Long before the story's timeline, a writer named Drosselmeyer from Gold Crown (Kinkan) Town, played with others' fates using stories that became reality. For this behavior, his hands were cut off and he was killed by those fearing his power. Drosselmeyer's final story was thus left unfinished, and the Prince and The Raven in it were locked in eternal battle. After many years had passed, The Raven broke free from the story and into the real world, and the Prince pursued him. To seal away The Raven, the Prince shattered his own heart with his sword.
Drosselmeyer had however written about himself before he died, and thus continued to control events despite his death. When he sees a duck watching the sad, heartless Prince Mytho dancing on the water, Drosselmeyer decides to let the story take a new course. He gave the duck a magical necklace, which transforms her into a human girl named Ahiru, so that she might find a way to help the Prince. As long as she possesses the necklace with its red, egg-shaped jewel, she can transform into a girl. If she quacks, she returns to being a duck; she can revert to human form if she comes into contact with water.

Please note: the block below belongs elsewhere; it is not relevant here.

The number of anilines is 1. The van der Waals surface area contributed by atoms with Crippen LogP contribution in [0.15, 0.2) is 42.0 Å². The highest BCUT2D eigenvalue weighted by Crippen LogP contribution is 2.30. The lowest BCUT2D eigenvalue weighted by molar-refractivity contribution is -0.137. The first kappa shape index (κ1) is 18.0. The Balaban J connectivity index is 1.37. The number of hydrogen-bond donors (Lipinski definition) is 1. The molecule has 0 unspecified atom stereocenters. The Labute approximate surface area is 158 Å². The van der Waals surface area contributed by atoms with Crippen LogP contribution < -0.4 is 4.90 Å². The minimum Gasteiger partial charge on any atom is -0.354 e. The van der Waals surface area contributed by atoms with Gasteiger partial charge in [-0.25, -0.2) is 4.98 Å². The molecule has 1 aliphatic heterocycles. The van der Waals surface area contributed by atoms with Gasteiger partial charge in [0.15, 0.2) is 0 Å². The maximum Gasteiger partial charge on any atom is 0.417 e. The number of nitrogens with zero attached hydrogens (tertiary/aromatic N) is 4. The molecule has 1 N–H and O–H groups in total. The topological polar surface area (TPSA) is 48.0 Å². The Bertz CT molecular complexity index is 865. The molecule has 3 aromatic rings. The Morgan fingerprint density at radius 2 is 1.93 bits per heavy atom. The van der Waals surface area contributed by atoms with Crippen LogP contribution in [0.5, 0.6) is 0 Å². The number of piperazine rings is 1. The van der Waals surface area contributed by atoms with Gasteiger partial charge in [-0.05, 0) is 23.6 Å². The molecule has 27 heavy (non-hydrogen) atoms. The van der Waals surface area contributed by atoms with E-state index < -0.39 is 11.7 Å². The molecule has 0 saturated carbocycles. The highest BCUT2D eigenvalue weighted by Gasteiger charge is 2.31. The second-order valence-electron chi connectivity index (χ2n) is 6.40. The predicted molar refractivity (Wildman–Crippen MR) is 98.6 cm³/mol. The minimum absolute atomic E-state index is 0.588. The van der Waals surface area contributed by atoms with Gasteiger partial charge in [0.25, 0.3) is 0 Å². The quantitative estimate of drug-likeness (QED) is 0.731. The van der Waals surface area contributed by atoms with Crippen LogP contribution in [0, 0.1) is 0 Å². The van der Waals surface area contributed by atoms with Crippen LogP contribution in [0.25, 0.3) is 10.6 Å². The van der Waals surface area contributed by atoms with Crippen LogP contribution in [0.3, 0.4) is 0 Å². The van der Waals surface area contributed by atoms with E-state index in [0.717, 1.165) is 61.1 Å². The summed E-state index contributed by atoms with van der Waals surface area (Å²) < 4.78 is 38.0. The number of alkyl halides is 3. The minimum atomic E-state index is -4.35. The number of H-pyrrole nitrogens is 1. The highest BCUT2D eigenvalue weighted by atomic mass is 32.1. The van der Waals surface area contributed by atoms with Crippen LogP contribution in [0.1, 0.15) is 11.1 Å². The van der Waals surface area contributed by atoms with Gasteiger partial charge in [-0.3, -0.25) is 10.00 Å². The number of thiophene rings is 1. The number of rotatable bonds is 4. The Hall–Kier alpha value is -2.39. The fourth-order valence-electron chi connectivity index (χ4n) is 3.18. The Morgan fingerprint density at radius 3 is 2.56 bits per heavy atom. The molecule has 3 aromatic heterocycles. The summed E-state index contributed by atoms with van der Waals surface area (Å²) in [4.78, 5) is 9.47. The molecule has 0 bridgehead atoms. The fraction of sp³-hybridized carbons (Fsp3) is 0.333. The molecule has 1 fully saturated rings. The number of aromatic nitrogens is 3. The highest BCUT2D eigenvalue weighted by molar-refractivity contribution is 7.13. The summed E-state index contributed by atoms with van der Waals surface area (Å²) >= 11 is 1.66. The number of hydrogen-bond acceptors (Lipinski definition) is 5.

Now a gawky pre-teenager, Ahiru becomes Mytho's classmate and takes ballet classes with him. She grows deeply infatuated with Mytho, now a popular boy in their school, eventually learning of his shattered heart. To help recover his heart's pieces, Ahiru's necklace also enables her to transform into the beautiful Princess Tutu — a mature, expert ballerina with special powers. The necklace's jewel glows red whenever a heart shard is nearby, and these shards have lodged themselves in people with strong emotions, which the heart shard magnifies. To cure these people, Princess Tutu invites them to dance with her, communicating without words to help them better understand and overcome their feelings. Since their heightened emotions are a result of the heart shard within them, they are freed of this artificial intensity when Princess Tutu removes the shards and returns them to Mytho.